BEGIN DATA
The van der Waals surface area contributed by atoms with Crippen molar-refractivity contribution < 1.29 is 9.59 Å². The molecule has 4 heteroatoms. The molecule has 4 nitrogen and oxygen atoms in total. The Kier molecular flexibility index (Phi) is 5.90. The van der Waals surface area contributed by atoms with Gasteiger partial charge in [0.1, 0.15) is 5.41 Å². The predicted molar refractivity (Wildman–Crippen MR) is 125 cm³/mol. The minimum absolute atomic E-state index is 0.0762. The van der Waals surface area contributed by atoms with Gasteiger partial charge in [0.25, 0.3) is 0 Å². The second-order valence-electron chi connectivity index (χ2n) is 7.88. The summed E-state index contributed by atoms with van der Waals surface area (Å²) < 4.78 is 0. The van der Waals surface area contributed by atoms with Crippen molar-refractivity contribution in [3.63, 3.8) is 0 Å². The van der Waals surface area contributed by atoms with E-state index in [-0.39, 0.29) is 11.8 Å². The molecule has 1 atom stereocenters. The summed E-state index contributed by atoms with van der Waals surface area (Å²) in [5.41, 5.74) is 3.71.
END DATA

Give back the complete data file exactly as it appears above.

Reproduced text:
The van der Waals surface area contributed by atoms with Crippen molar-refractivity contribution < 1.29 is 9.59 Å². The molecule has 4 heteroatoms. The molecule has 4 nitrogen and oxygen atoms in total. The Kier molecular flexibility index (Phi) is 5.90. The van der Waals surface area contributed by atoms with Gasteiger partial charge in [0.1, 0.15) is 5.41 Å². The predicted molar refractivity (Wildman–Crippen MR) is 125 cm³/mol. The minimum absolute atomic E-state index is 0.0762. The van der Waals surface area contributed by atoms with Gasteiger partial charge in [0.25, 0.3) is 0 Å². The second-order valence-electron chi connectivity index (χ2n) is 7.88. The summed E-state index contributed by atoms with van der Waals surface area (Å²) < 4.78 is 0. The van der Waals surface area contributed by atoms with Crippen molar-refractivity contribution in [3.63, 3.8) is 0 Å². The van der Waals surface area contributed by atoms with E-state index in [-0.39, 0.29) is 11.8 Å². The molecule has 1 atom stereocenters. The summed E-state index contributed by atoms with van der Waals surface area (Å²) in [5.41, 5.74) is 3.71.